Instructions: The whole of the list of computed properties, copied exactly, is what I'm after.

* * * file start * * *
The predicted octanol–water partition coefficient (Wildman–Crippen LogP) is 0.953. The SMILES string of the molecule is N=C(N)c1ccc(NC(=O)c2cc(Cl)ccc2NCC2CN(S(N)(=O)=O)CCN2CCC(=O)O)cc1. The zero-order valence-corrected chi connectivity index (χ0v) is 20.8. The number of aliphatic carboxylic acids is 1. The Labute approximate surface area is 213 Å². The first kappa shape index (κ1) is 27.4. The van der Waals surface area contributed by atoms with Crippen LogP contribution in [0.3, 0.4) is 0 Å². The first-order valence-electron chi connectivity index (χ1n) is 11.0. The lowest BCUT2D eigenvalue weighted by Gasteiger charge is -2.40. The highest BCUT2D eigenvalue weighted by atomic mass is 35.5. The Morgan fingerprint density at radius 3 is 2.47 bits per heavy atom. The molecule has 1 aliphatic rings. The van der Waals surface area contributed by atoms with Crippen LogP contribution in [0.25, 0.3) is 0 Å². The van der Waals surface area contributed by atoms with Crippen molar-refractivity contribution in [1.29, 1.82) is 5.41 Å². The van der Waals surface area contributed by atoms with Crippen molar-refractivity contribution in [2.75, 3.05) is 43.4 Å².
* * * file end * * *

The predicted octanol–water partition coefficient (Wildman–Crippen LogP) is 0.953. The SMILES string of the molecule is N=C(N)c1ccc(NC(=O)c2cc(Cl)ccc2NCC2CN(S(N)(=O)=O)CCN2CCC(=O)O)cc1. The zero-order valence-corrected chi connectivity index (χ0v) is 20.8. The number of aliphatic carboxylic acids is 1. The Labute approximate surface area is 213 Å². The first kappa shape index (κ1) is 27.4. The van der Waals surface area contributed by atoms with Crippen LogP contribution in [0.3, 0.4) is 0 Å². The first-order valence-electron chi connectivity index (χ1n) is 11.0. The lowest BCUT2D eigenvalue weighted by Gasteiger charge is -2.40. The highest BCUT2D eigenvalue weighted by atomic mass is 35.5. The Morgan fingerprint density at radius 3 is 2.47 bits per heavy atom. The molecule has 1 aliphatic rings. The van der Waals surface area contributed by atoms with Crippen LogP contribution in [0.25, 0.3) is 0 Å². The van der Waals surface area contributed by atoms with Crippen molar-refractivity contribution in [1.29, 1.82) is 5.41 Å². The van der Waals surface area contributed by atoms with Crippen molar-refractivity contribution in [2.75, 3.05) is 43.4 Å².